|Plant Physiology (Biology 327) - Dr. Stephen G. Saupe; College of St. Benedict/ St. John's University; Biology Department; Collegeville, MN 56321; (320) 363 - 2782; (320) 363 - 3202, fax; firstname.lastname@example.org|
Plant Hormones - Auxin
Auxin is a general name for a group of hormones that are involved with growth responses (i.e., elongate cells, stimulate cell division in callus). Not surprisingly, the term "auxin" is derived from the Greek word "to increase or grow". This was the first group of plant hormones discovered.
A. Naturally Occurring Auxins
The most important auxin found in plants is indole-3-acetic acid (IAA). IAA is comprised of an indole ring linked to acetic acid (see overhead). Other auxins that have been isolated from plants include indole ethanol, indole acetaldehyde, indole acetonitrile, phenylacetic acid (PAA), and 4-chloro-indoleacetic acid. These are probably converted to IAA in vivo.
B. Synthetics with Auxin Activity
There are a variety of substances that are not known to occur in plants that have auxin activity. These include indolebutyric acid (IBA); naphthalene acetic acid (NAA); 2,4- dichloro-phenoxyacetic acid (2,4-D), and 2,4,5-trichlorophenoxyacetic acid (2,4,5-T). The exact mechanism of action of these compounds is not known, but they may inhibit nucleic acid synthesis.
C. Chemistry of action
Although a variety of molecular structures have auxin activity (i.e., derivatives of indole, benzene and naphthalene), these molecules seem to share a few features that appear to be required for activity. Auxin activity seems to be correlated with a flat, hydrophobic ring system that separates negatively-charged (acidic, carboxyl group) side chain and positively charged region. There is a charge separation of about 0.5 nm. Note that the indole unit isn't required for activity, but a planar ring system is.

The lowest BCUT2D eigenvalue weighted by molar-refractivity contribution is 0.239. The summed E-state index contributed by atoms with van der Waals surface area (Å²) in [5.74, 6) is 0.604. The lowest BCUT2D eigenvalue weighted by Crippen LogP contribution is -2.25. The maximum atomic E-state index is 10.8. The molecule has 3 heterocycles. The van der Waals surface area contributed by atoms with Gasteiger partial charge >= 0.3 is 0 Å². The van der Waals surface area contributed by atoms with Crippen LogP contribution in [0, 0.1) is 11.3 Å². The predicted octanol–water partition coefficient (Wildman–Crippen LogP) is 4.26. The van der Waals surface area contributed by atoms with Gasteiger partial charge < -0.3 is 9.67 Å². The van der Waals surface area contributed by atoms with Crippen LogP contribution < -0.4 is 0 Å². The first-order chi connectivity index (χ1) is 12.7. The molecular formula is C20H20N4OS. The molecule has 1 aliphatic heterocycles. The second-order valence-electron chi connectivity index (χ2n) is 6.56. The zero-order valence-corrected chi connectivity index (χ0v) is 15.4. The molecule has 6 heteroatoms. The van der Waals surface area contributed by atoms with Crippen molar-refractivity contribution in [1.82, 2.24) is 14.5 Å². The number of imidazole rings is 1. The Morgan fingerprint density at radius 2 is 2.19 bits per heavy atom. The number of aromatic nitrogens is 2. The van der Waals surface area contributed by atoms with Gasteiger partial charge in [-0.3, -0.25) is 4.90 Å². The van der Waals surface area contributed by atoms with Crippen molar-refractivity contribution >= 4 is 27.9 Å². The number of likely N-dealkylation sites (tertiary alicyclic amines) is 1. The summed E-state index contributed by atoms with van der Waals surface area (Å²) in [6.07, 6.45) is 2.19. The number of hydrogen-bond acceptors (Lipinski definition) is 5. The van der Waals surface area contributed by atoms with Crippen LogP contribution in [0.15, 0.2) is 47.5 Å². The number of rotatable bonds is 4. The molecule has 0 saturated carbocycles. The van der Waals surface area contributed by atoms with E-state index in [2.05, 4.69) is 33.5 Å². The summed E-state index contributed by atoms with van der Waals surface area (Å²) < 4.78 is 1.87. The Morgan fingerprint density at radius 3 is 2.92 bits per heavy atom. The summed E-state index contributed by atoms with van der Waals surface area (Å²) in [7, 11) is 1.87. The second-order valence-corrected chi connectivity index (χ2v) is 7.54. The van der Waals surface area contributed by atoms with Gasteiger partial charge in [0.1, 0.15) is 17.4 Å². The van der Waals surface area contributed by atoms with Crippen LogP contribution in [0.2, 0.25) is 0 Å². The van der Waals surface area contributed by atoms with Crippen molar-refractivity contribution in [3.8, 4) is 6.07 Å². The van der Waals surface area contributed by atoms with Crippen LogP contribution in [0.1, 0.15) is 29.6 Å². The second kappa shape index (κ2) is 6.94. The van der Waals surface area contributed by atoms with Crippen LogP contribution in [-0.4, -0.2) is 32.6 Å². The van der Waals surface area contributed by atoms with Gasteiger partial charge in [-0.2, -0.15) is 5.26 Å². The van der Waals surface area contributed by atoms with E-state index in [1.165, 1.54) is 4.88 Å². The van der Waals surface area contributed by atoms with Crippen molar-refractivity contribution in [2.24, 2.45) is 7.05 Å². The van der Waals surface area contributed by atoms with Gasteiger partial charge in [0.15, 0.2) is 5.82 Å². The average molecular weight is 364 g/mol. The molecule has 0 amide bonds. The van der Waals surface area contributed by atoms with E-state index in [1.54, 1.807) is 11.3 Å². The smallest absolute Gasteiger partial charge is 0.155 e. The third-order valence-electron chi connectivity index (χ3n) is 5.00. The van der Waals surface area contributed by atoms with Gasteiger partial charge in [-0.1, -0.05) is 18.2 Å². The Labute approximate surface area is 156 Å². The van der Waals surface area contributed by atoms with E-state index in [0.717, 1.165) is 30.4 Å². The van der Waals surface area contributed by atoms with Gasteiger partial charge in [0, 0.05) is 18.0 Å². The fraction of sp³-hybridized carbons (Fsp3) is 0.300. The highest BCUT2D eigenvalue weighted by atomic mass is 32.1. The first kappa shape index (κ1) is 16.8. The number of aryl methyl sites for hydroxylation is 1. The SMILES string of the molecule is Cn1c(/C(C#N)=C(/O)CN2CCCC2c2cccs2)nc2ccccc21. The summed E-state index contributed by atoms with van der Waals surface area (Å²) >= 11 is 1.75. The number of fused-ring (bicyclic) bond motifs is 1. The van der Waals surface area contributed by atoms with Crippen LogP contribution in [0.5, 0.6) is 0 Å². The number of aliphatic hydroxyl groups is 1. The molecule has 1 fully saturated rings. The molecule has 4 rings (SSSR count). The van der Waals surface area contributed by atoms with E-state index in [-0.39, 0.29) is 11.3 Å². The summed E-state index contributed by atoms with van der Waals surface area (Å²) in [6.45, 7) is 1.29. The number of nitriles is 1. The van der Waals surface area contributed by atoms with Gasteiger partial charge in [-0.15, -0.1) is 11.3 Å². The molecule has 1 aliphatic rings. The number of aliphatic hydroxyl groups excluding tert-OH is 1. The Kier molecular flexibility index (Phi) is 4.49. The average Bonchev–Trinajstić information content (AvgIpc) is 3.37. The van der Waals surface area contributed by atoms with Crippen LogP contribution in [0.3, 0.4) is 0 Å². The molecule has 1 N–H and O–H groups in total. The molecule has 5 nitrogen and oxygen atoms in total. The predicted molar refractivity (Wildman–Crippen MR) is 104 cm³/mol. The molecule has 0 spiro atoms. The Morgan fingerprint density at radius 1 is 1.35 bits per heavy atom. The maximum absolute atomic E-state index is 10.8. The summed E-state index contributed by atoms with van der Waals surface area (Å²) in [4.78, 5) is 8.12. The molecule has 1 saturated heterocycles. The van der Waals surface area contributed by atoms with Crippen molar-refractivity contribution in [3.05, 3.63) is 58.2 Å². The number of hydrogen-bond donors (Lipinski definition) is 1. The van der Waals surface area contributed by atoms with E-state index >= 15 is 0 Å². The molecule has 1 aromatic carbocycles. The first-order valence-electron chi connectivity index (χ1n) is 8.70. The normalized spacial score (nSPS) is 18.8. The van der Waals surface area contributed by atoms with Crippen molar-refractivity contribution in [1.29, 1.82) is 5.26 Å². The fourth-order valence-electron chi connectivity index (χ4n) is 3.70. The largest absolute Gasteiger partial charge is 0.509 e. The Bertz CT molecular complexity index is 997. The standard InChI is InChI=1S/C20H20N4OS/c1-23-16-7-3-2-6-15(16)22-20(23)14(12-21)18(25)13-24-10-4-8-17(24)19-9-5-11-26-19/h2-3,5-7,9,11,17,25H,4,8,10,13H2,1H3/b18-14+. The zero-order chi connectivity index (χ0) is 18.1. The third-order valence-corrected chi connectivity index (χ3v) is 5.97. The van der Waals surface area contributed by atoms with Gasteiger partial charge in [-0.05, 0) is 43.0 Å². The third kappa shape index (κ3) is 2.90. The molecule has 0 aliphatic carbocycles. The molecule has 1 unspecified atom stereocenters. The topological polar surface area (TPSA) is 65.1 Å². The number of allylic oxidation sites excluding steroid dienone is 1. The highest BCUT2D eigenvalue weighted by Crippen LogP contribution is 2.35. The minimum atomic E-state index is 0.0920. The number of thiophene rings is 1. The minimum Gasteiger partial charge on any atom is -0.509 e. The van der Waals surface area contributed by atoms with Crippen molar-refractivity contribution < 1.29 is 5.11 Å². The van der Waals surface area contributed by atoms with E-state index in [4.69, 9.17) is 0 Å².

D. Conjugated forms
Auxins, as do other hormones, occur in a free or conjugated (bound to sugars, alcohols or other molecules) form. In fact, up to 98% of the auxin may be bound. Auxins may be conjugated with inositol, coenzyme A or glucosides (sugars).
PCIB (p-chlorophenoxyisobutryic acid) is a compound that competes with auxin for binding sites. However, it doesn't cause any growth response.
Auxin is made in actively growing tissue which includes young leaves, fruits, and especially the shoot apex. Made in cytosol of cells
There are two major routes to the production of IAA.
A. Basipetal (or Polar) Transport
Auxin is transported in a basipetal (towards the base, base-seeking) direction. In other words, auxin moves from the shoot tip towards the roots and from the root tip towards the shoot.
Evidence - (1) Seedling vs. [auxin]; and (2) 14C labeled IAA applied to the top of a stem section is recovered only from the bottom of the stem section. When auxin is applied to the end of stem segments, it is only transported from the "top" of the section to the "bottom" as demonstrated in these data:
|14C-IAA in donor block (dpm)C-IAA in donor block (dpm)||10,000||10,000|
|14C-IAA in receiver block (dpm)C-IAA in receiver block (dpm)||7,500||300|
B. Mechanism of polar transport
There are four classic bioassays for auxin. These tests, which are all based on the ability of auxin to stimulate shoot growth (or inhibit root growth) are:
A. Avena coleoptile curvature
Pioneered by F. Went. The angle of curvature of a decapitated oat coleoptile is measured after placing an agar block containing auxin on one side. Then, angle of curvature vs. [IAA] is plotted.
B. Avena coleoptile elongation
The ratio of final length/original length for oat coleoptiles or pea stem sections is measured after the tissues are floated in solutions containing different concentrations of IAA. Elongation vs. [IAA] is plotted.
C. Split pea curvature test